Since we’re stuck working from home and/or trying not to watch the death counts, or heaven forbid are unemployed and wish we were working from home, here’s a little diversion, and nothing makes for a quality diversion like a bunch of old farming stories. And while tales of chickens and dirt and combines are inherently rewarding in and of themselves, they also bring a pertinent lesson about today’s dire situation.
There is a fascinating aspect to rural life; it is oppressively quiet and pastoral, yet intermingled with violent little starbursts of intense experiences that shape you for life and bring to consciousness a resilience that we had no clue we were capable of. What makes farm life so fascinating is that it can be a very solitary and boring experience, but also one that is right on the razor’s edge – a life full of big machinery that can kill a tired stubble-jumper in the blink of an eye, or big dangerous animals, or any number of life-and-death situations including simple things like hydraulic hoses that can do serious harm if they leak at you the wrong way. While farming life is getting more business-like and automated, there is a reason many farm folks greet you with a missing-digit wave. Most have a harrowing tale to tell of some sort, and some have many.
A friend of mine was working in a field by herself and unhooked a tractor from a set of harrows, and there was still an upward load on the hitch, and it hoisted her in the air dangling by one leg until her dad came to see why the tractor wasn’t moving.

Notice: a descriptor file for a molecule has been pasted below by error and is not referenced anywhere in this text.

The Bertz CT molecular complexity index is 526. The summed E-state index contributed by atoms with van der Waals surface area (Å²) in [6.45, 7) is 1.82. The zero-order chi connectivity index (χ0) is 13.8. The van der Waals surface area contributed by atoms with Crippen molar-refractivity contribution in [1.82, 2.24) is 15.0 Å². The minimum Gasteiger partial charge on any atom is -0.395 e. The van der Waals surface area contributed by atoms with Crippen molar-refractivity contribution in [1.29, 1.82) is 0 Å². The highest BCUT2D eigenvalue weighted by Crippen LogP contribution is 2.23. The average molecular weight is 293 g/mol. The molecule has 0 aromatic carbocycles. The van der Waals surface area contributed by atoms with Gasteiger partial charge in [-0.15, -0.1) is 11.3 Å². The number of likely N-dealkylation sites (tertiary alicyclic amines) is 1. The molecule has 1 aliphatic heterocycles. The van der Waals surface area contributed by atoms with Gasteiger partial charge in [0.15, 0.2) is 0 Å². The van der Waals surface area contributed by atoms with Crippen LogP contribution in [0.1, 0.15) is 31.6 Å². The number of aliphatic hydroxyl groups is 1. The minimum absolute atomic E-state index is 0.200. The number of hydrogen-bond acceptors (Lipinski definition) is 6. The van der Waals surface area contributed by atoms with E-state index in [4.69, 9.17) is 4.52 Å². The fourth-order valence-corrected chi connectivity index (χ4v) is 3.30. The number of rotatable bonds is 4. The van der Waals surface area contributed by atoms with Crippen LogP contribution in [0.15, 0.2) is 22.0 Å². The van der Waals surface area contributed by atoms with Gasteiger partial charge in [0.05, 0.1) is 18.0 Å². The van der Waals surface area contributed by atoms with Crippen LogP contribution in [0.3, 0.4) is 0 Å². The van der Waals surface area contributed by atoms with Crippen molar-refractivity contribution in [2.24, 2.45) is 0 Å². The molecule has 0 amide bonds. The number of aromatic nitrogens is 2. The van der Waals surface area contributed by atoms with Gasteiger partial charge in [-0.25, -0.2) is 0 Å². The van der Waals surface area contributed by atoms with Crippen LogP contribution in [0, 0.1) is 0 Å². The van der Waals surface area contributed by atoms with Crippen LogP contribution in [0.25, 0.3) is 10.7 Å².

Some neighbours were once partaking of a rural winter pastime – harvesting logs deep in the forest, in typical minus -25 weather, and a motor imploded, requiring a new crankshaft. They simply put a tarp around it, got propane heaters, and dismantled the beast right there in the forest, using some ingenious strategies to move crushingly huge engine parts here and there.
Many have had equipment die in brutal temperatures, or have some malfunction in the middle of nowhere, and been forced to find solutions regardless of the conditions. Some lost limbs or digits and still made it back to civilization, or, like my high school friend that shot himself in the hand, through the hand’s bottom and out the thumb, while out on his after-school trap line (tip: don’t hold a loaded gun by the barrel and use the other end for support in deep snow), and who simply made his way back to his truck and drove home and went in the house and announced “Mom I shot myself” and then rolled his eyes at her here-we-go-again commotion.
Here at long last is the point. Out of all these experiences, if you’re “lucky” enough to have one, you learn the most incredible life lesson ever: there is always a way out. It may not seem like it, and when you’re, say, looking with one eye at a tractor that won’t start in minus-40 temperatures and with the other at a herd of cows impatiently awaiting dinner, there is no value in panic, and there are no external options. You can, and will, find a way forward. Short of being physically incapacitated in a decisive way, there is almost always a path forward.
This doesn’t have to be about farmers of course (and all those stories are true…understandably un-hyperlinked though). A few years ago, a hiker got his hand caught between boulders in the US and ultimately had to perform some simple and brutal surgery to get free. But he did it. And surely many of you have your own versions that are non-agricultural but just as stark and clarity-enhancing. “Nothing in life is so exhilarating as to be shot at without result,” said Winston Churchill, and he’s probably right. Many aren’t physical at all; perhaps some escape abusive situations with nothing, or suffer childhood trauma like no one should. Or maybe you survived a life-threatening illness. Though brutal, such stressful situations can ultimately be empowering and transformative.